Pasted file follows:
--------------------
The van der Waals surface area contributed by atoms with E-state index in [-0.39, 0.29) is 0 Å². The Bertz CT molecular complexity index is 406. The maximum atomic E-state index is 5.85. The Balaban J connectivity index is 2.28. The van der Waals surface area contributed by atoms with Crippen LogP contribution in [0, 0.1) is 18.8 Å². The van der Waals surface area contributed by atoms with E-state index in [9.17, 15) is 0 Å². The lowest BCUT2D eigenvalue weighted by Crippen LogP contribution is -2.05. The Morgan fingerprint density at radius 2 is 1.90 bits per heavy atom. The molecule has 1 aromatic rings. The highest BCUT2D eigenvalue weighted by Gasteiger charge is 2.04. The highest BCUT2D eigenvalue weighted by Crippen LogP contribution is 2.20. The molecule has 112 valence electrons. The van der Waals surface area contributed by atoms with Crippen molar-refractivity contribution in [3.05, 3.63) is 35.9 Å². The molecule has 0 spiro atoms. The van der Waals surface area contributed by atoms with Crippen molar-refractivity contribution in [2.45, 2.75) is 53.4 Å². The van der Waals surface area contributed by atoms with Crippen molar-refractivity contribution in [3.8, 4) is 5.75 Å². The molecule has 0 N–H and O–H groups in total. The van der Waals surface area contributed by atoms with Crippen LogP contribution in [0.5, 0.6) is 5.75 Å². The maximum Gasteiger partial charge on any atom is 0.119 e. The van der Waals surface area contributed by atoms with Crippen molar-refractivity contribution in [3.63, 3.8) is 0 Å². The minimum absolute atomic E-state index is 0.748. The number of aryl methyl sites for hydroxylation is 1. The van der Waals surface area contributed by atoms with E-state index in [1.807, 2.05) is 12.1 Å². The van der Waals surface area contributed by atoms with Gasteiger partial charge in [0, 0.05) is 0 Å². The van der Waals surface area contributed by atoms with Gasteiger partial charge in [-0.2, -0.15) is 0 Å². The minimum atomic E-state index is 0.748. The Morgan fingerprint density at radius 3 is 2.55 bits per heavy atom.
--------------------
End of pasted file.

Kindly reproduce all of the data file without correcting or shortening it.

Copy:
The van der Waals surface area contributed by atoms with E-state index in [-0.39, 0.29) is 0 Å². The Bertz CT molecular complexity index is 406. The maximum atomic E-state index is 5.85. The Balaban J connectivity index is 2.28. The van der Waals surface area contributed by atoms with Crippen LogP contribution in [0, 0.1) is 18.8 Å². The van der Waals surface area contributed by atoms with E-state index in [9.17, 15) is 0 Å². The lowest BCUT2D eigenvalue weighted by Crippen LogP contribution is -2.05. The Morgan fingerprint density at radius 2 is 1.90 bits per heavy atom. The molecule has 1 aromatic rings. The highest BCUT2D eigenvalue weighted by Gasteiger charge is 2.04. The highest BCUT2D eigenvalue weighted by Crippen LogP contribution is 2.20. The molecule has 112 valence electrons. The van der Waals surface area contributed by atoms with Crippen molar-refractivity contribution in [3.05, 3.63) is 35.9 Å². The molecule has 0 spiro atoms. The van der Waals surface area contributed by atoms with Crippen molar-refractivity contribution in [2.45, 2.75) is 53.4 Å². The van der Waals surface area contributed by atoms with Crippen molar-refractivity contribution in [3.8, 4) is 5.75 Å². The molecule has 0 N–H and O–H groups in total. The van der Waals surface area contributed by atoms with Crippen LogP contribution in [0.5, 0.6) is 5.75 Å². The maximum Gasteiger partial charge on any atom is 0.119 e. The van der Waals surface area contributed by atoms with Crippen molar-refractivity contribution in [3.63, 3.8) is 0 Å². The minimum absolute atomic E-state index is 0.748. The number of aryl methyl sites for hydroxylation is 1. The van der Waals surface area contributed by atoms with E-state index in [1.807, 2.05) is 12.1 Å². The van der Waals surface area contributed by atoms with Gasteiger partial charge in [0, 0.05) is 0 Å². The van der Waals surface area contributed by atoms with Gasteiger partial charge in [-0.2, -0.15) is 0 Å². The minimum atomic E-state index is 0.748. The Morgan fingerprint density at radius 3 is 2.55 bits per heavy atom.